Lockheed Martin's (NYSE:LMT) F-35 stealth fighter jet is a marvel of technology. It could also do marvelous things for Lockheed Martin's stock.
Lockheed Martin is the nation's largest pure-play defense contractor, producing at one and the same time the world's most popular fighter jet (the F-16 Falcon), the most popular military aircraft that's not a fighter jet (the C-130 Hercules), and the most popular combat helicopter as well (the Sikorsky Black Hawk). As it steps into the 21st century, Lockheed is aiming to ensure its dominance of military aerospace with its newest product, the F-35 Lightning II joint strike fighter.
Big news on the F-35
Lockheed Martin took another big step toward that goal last month, when the Pentagon announced -- in its daily recap of big contracts -- that it has just awarded Lockheed Martin $7.2 billion in new F-35 contracts. As the Pentagon explained, Lockheed has been asked to produce 90 new F-35s in various configurations for various buyers, including:
- 44 F-35A conventional take-off and landing (CTOL) fighters for the U.S. Air Force
- Nine F-35Bs capable of vertical take-off and landing (VTOL) for the Marines, and two more for the Navy
- 16 F-35As and three F-35Bs for allied nations participating in the F-35 project
- 16 F-35As for nonparticipating "foreign military sales" customers
(The Pentagon did not say so specifically, but judging by where the "work will be performed," it appears that the allied customer may be Britain, and the "foreign" customer Japan.)
What it means for Lockheed Martin
One day, the F-35 could account for as much as 50% of the revenue Lockheed takes in in a given year. Already, ramping sales of Lockheed's most (in)famous product has the F-35 accounting for 21% of Lockheed Martin's business. And it only takes a bit of number-crunching to see why the F-35 project is gaining so much steam.
The bulk of the F-35s ordered by the Pentagon last month -- 76 out of the 90 -- are for the cheapest of the three F-35 variants that Lockheed Martin builds: the F-35A CTOL fighter.
Now, it's well known that the Air Force has asked Lockheed to bring the F-35's average cost per plane down to $85 million. Last time we checked in on the company, at the time of the Pentagon's $1.3 billion May 2016 plane purchase, Lockheed had already succeeded in dropping that average cost below $100 million (engines not included). This latest bulk purchase of F-35s, however, shows that Lockheed has made even more progress on that front.
Ninety aircraft sold for $7.2 billion works out to a per-plane cost of just under $80 million. Again, this is exclusive of engines, which cost about $16.5 million per plane. Add those engines into the mix, and the F-35 is still costing the Pentagon close to $96 million. But even so, this is a remarkable accomplishment. Assuming Lockheed can fulfill the Pentagon's order on-time and on-budget, it appears that the company has succeeded in shaving 20% off the airplane's cost in just six months' time.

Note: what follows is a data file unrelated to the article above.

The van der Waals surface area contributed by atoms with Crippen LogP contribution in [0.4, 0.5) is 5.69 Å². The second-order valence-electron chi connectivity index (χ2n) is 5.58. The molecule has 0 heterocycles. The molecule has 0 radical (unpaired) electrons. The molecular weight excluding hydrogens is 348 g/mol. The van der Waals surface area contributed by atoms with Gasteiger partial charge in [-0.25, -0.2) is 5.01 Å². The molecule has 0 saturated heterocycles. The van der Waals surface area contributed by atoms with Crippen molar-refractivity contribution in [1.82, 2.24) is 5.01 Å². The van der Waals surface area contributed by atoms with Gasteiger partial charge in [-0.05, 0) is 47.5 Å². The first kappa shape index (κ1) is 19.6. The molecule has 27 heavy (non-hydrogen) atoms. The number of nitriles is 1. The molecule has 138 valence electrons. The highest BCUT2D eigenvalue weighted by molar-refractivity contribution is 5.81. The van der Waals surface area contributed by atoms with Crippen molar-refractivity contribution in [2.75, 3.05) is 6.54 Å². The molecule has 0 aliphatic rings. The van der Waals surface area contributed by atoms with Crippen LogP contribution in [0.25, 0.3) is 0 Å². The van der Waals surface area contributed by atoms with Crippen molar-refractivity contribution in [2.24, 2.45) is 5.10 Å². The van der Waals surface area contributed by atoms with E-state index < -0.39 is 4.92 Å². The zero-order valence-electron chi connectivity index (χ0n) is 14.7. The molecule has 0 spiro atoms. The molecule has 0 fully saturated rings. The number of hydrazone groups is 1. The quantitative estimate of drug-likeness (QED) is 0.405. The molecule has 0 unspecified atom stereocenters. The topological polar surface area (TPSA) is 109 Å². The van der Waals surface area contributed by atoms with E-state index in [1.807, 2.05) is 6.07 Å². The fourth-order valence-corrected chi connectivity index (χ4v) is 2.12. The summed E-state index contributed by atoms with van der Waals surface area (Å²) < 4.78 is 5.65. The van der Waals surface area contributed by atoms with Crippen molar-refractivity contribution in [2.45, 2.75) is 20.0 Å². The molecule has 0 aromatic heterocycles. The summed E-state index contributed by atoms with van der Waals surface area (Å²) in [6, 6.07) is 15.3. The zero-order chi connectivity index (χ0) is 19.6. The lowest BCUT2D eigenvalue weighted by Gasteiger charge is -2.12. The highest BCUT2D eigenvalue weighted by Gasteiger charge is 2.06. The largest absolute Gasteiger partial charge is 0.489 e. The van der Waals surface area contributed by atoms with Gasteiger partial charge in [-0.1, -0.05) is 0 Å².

What it means for investors
As Lockheed continues to succeed in shrinking the F-35's cost, customer interest in the aircraft -- both in the U.S. and abroad -- is likely to pick up. That $20 million reduction in sticker cost is going to ease a lot of concerns about the airplane's performance. If Lockheed succeeds in keeping the plane's price down, I predict it will result in a big boost to the company's top line in the quarters to come.
And on the bottom line?
Well, at the 10.7% operating profit margin that Lockheed's Aeronautics business earns on its products, this sale alone is likely to yield about $770 million in pre-tax profits for Lockheed -- about $2.62 per share. Crunching the numbers provided by S&P Global Market Intelligence, I estimate that after taxes, this single sale will be worth about 13% of the profit that Lockheed Martin nets in a year. That's still not up to par with the 21% of Lockheed's revenue stream that F-35 sales represent, but it's getting there.
And the closer the F-35 gets to pulling its weight on Lockheed Martin's bottom line, the closer I think the stock gets to becoming a "buy."
Rich Smith does not own shares of, nor is he short, any company named above. You can find him on Motley Fool CAPS, publicly pontificating under the handle TMFDitty, where he's currently ranked No. 340 out of more than 75,000 rated members. Follow him on Facebook for the latest in defense news.
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